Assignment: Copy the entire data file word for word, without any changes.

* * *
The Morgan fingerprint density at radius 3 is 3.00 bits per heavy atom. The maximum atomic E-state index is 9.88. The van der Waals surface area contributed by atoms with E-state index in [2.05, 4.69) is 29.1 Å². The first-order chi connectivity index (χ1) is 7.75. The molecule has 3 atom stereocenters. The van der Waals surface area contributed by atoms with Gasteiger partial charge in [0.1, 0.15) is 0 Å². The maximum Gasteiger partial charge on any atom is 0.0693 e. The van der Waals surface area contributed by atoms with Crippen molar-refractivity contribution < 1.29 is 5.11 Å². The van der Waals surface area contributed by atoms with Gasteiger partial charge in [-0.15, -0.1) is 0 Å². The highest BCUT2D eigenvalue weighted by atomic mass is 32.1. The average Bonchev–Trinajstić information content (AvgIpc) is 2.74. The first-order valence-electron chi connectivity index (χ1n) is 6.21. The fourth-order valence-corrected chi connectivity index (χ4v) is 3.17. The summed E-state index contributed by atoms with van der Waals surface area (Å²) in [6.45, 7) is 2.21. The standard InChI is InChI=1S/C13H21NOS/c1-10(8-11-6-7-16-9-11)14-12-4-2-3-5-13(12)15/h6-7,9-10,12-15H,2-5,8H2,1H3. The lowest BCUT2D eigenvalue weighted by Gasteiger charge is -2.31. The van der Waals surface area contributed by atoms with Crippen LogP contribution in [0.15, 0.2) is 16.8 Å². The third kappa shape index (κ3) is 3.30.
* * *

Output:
The Morgan fingerprint density at radius 3 is 3.00 bits per heavy atom. The maximum atomic E-state index is 9.88. The van der Waals surface area contributed by atoms with E-state index in [2.05, 4.69) is 29.1 Å². The first-order chi connectivity index (χ1) is 7.75. The molecule has 3 atom stereocenters. The van der Waals surface area contributed by atoms with Gasteiger partial charge in [0.1, 0.15) is 0 Å². The maximum Gasteiger partial charge on any atom is 0.0693 e. The van der Waals surface area contributed by atoms with Crippen molar-refractivity contribution < 1.29 is 5.11 Å². The van der Waals surface area contributed by atoms with Gasteiger partial charge in [-0.15, -0.1) is 0 Å². The highest BCUT2D eigenvalue weighted by atomic mass is 32.1. The average Bonchev–Trinajstić information content (AvgIpc) is 2.74. The first-order valence-electron chi connectivity index (χ1n) is 6.21. The fourth-order valence-corrected chi connectivity index (χ4v) is 3.17. The summed E-state index contributed by atoms with van der Waals surface area (Å²) in [6.45, 7) is 2.21. The standard InChI is InChI=1S/C13H21NOS/c1-10(8-11-6-7-16-9-11)14-12-4-2-3-5-13(12)15/h6-7,9-10,12-15H,2-5,8H2,1H3. The lowest BCUT2D eigenvalue weighted by Gasteiger charge is -2.31. The van der Waals surface area contributed by atoms with Crippen LogP contribution in [0.15, 0.2) is 16.8 Å². The third kappa shape index (κ3) is 3.30.